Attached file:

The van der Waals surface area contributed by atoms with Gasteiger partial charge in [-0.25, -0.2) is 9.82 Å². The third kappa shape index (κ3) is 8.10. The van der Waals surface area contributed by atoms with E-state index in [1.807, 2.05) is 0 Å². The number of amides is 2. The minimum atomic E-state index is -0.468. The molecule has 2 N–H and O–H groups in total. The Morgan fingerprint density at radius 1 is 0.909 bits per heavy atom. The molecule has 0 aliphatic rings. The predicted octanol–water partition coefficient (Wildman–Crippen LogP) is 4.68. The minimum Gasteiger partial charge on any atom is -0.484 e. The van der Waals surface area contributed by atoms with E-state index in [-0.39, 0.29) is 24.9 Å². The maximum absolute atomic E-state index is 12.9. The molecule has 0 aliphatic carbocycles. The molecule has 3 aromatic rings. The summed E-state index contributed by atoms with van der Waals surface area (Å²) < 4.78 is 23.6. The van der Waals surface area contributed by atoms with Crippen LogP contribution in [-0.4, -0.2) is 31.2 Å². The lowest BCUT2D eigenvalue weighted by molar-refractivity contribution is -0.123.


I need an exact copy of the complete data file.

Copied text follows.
The van der Waals surface area contributed by atoms with Gasteiger partial charge in [-0.25, -0.2) is 9.82 Å². The third kappa shape index (κ3) is 8.10. The van der Waals surface area contributed by atoms with E-state index in [1.807, 2.05) is 0 Å². The number of amides is 2. The minimum atomic E-state index is -0.468. The molecule has 2 N–H and O–H groups in total. The Morgan fingerprint density at radius 1 is 0.909 bits per heavy atom. The molecule has 0 aliphatic rings. The predicted octanol–water partition coefficient (Wildman–Crippen LogP) is 4.68. The minimum Gasteiger partial charge on any atom is -0.484 e. The van der Waals surface area contributed by atoms with E-state index in [-0.39, 0.29) is 24.9 Å². The maximum absolute atomic E-state index is 12.9. The molecule has 0 aliphatic carbocycles. The molecule has 3 aromatic rings. The summed E-state index contributed by atoms with van der Waals surface area (Å²) < 4.78 is 23.6. The van der Waals surface area contributed by atoms with Crippen LogP contribution in [-0.4, -0.2) is 31.2 Å². The lowest BCUT2D eigenvalue weighted by molar-refractivity contribution is -0.123.